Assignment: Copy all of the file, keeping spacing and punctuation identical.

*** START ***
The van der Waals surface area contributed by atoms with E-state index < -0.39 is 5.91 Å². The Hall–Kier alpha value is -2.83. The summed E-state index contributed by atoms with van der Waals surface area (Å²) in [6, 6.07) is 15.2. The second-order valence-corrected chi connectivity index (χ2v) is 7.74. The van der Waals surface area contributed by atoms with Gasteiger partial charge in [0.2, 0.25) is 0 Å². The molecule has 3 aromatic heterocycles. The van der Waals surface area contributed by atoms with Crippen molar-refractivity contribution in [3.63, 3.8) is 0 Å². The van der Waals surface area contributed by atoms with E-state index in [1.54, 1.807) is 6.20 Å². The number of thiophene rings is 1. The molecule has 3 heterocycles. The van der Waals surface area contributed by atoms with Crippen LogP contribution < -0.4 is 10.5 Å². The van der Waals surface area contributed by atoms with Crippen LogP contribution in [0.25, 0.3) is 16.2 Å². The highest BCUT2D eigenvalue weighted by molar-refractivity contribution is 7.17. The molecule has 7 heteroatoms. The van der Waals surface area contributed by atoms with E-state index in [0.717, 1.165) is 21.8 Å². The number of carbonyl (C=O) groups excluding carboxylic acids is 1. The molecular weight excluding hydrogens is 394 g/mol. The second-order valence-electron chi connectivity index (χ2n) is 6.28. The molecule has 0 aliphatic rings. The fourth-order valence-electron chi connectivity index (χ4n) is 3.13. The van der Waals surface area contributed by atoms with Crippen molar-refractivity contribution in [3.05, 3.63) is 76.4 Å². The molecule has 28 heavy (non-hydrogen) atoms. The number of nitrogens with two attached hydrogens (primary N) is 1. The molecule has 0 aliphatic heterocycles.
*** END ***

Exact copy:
The van der Waals surface area contributed by atoms with E-state index < -0.39 is 5.91 Å². The Hall–Kier alpha value is -2.83. The summed E-state index contributed by atoms with van der Waals surface area (Å²) in [6, 6.07) is 15.2. The second-order valence-corrected chi connectivity index (χ2v) is 7.74. The van der Waals surface area contributed by atoms with Gasteiger partial charge in [0.2, 0.25) is 0 Å². The molecule has 3 aromatic heterocycles. The van der Waals surface area contributed by atoms with Crippen molar-refractivity contribution in [3.63, 3.8) is 0 Å². The van der Waals surface area contributed by atoms with E-state index in [1.54, 1.807) is 6.20 Å². The number of thiophene rings is 1. The molecule has 3 heterocycles. The van der Waals surface area contributed by atoms with Crippen LogP contribution < -0.4 is 10.5 Å². The van der Waals surface area contributed by atoms with Crippen LogP contribution in [0.25, 0.3) is 16.2 Å². The highest BCUT2D eigenvalue weighted by molar-refractivity contribution is 7.17. The molecule has 7 heteroatoms. The van der Waals surface area contributed by atoms with E-state index in [0.717, 1.165) is 21.8 Å². The number of carbonyl (C=O) groups excluding carboxylic acids is 1. The molecular weight excluding hydrogens is 394 g/mol. The second-order valence-electron chi connectivity index (χ2n) is 6.28. The molecule has 0 aliphatic rings. The fourth-order valence-electron chi connectivity index (χ4n) is 3.13. The van der Waals surface area contributed by atoms with Crippen molar-refractivity contribution in [3.05, 3.63) is 76.4 Å². The molecule has 28 heavy (non-hydrogen) atoms. The number of nitrogens with two attached hydrogens (primary N) is 1. The molecule has 0 aliphatic heterocycles.